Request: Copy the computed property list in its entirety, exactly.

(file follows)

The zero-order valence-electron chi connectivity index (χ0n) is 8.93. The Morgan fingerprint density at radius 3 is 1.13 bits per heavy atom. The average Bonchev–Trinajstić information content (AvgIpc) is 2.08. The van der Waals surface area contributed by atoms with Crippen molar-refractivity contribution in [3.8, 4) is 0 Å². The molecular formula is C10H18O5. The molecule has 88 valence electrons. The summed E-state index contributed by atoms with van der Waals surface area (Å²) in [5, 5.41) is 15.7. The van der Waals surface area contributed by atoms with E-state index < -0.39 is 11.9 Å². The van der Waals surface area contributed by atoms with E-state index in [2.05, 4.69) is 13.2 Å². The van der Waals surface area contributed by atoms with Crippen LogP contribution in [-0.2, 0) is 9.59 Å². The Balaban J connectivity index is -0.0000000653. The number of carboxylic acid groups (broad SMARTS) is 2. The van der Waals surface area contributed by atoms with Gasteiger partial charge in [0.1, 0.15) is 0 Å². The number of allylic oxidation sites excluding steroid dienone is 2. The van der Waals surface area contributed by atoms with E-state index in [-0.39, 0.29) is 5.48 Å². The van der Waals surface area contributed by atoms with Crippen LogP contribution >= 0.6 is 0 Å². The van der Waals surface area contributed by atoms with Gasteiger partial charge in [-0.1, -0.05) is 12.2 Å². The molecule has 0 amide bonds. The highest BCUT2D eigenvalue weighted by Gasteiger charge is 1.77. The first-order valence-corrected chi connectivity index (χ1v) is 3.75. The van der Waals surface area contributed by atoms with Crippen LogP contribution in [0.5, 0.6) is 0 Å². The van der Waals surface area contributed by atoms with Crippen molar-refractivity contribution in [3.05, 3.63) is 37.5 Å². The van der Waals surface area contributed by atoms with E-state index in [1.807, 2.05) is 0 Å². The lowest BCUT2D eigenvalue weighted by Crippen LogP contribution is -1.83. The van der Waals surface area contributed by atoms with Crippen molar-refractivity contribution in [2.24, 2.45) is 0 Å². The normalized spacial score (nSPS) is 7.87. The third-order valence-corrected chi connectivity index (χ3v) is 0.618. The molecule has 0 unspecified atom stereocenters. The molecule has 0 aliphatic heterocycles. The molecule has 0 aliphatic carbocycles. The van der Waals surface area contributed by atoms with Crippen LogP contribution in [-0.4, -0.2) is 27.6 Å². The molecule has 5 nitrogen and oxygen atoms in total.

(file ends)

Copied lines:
The zero-order valence-electron chi connectivity index (χ0n) is 8.93. The Morgan fingerprint density at radius 3 is 1.13 bits per heavy atom. The average Bonchev–Trinajstić information content (AvgIpc) is 2.08. The van der Waals surface area contributed by atoms with Crippen molar-refractivity contribution in [3.8, 4) is 0 Å². The molecular formula is C10H18O5. The molecule has 88 valence electrons. The summed E-state index contributed by atoms with van der Waals surface area (Å²) in [5, 5.41) is 15.7. The van der Waals surface area contributed by atoms with E-state index < -0.39 is 11.9 Å². The van der Waals surface area contributed by atoms with E-state index in [2.05, 4.69) is 13.2 Å². The van der Waals surface area contributed by atoms with Crippen LogP contribution in [-0.2, 0) is 9.59 Å². The Balaban J connectivity index is -0.0000000653. The number of carboxylic acid groups (broad SMARTS) is 2. The van der Waals surface area contributed by atoms with Gasteiger partial charge in [0.1, 0.15) is 0 Å². The number of allylic oxidation sites excluding steroid dienone is 2. The van der Waals surface area contributed by atoms with E-state index in [-0.39, 0.29) is 5.48 Å². The van der Waals surface area contributed by atoms with Crippen LogP contribution >= 0.6 is 0 Å². The van der Waals surface area contributed by atoms with Gasteiger partial charge in [-0.1, -0.05) is 12.2 Å². The molecule has 0 amide bonds. The highest BCUT2D eigenvalue weighted by Gasteiger charge is 1.77. The first-order valence-corrected chi connectivity index (χ1v) is 3.75. The van der Waals surface area contributed by atoms with Crippen LogP contribution in [0.5, 0.6) is 0 Å². The van der Waals surface area contributed by atoms with Crippen molar-refractivity contribution in [3.05, 3.63) is 37.5 Å². The van der Waals surface area contributed by atoms with E-state index in [1.807, 2.05) is 0 Å². The lowest BCUT2D eigenvalue weighted by Crippen LogP contribution is -1.83. The van der Waals surface area contributed by atoms with Crippen molar-refractivity contribution in [2.24, 2.45) is 0 Å². The normalized spacial score (nSPS) is 7.87. The third-order valence-corrected chi connectivity index (χ3v) is 0.618. The molecule has 0 unspecified atom stereocenters. The molecule has 0 aliphatic heterocycles. The molecule has 0 aliphatic carbocycles. The van der Waals surface area contributed by atoms with Crippen LogP contribution in [-0.4, -0.2) is 27.6 Å². The molecule has 5 nitrogen and oxygen atoms in total.